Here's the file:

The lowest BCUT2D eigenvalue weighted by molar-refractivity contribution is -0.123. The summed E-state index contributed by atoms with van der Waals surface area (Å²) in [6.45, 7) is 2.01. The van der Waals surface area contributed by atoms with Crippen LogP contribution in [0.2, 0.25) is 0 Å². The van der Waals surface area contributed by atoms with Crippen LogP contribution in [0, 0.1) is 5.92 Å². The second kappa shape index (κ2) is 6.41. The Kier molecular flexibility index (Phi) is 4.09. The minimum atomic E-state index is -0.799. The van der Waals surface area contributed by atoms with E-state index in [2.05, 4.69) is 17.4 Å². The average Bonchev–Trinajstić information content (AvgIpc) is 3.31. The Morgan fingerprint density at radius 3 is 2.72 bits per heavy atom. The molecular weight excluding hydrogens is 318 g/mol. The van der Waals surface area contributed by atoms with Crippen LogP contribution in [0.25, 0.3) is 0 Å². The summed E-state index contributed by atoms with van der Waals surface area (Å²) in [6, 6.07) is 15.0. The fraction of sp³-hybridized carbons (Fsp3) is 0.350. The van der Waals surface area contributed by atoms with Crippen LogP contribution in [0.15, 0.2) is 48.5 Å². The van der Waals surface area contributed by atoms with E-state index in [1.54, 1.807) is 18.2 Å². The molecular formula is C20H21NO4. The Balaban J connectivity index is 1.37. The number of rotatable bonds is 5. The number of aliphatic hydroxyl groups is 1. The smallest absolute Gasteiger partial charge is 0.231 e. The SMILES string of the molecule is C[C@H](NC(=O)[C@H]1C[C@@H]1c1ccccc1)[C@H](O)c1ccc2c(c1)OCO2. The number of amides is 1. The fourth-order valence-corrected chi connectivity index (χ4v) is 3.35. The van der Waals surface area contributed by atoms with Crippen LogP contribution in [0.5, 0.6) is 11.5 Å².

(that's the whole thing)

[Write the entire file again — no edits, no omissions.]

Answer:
The lowest BCUT2D eigenvalue weighted by molar-refractivity contribution is -0.123. The summed E-state index contributed by atoms with van der Waals surface area (Å²) in [6.45, 7) is 2.01. The van der Waals surface area contributed by atoms with Crippen LogP contribution in [0.2, 0.25) is 0 Å². The van der Waals surface area contributed by atoms with Crippen LogP contribution in [0, 0.1) is 5.92 Å². The second kappa shape index (κ2) is 6.41. The Kier molecular flexibility index (Phi) is 4.09. The minimum atomic E-state index is -0.799. The van der Waals surface area contributed by atoms with E-state index in [2.05, 4.69) is 17.4 Å². The average Bonchev–Trinajstić information content (AvgIpc) is 3.31. The Morgan fingerprint density at radius 3 is 2.72 bits per heavy atom. The molecular weight excluding hydrogens is 318 g/mol. The van der Waals surface area contributed by atoms with Crippen LogP contribution in [0.25, 0.3) is 0 Å². The summed E-state index contributed by atoms with van der Waals surface area (Å²) in [6, 6.07) is 15.0. The fraction of sp³-hybridized carbons (Fsp3) is 0.350. The van der Waals surface area contributed by atoms with Crippen LogP contribution in [0.15, 0.2) is 48.5 Å². The van der Waals surface area contributed by atoms with E-state index in [1.54, 1.807) is 18.2 Å². The molecular formula is C20H21NO4. The Balaban J connectivity index is 1.37. The number of rotatable bonds is 5. The number of aliphatic hydroxyl groups is 1. The smallest absolute Gasteiger partial charge is 0.231 e. The SMILES string of the molecule is C[C@H](NC(=O)[C@H]1C[C@@H]1c1ccccc1)[C@H](O)c1ccc2c(c1)OCO2. The number of amides is 1. The fourth-order valence-corrected chi connectivity index (χ4v) is 3.35. The van der Waals surface area contributed by atoms with Crippen LogP contribution in [0.5, 0.6) is 11.5 Å².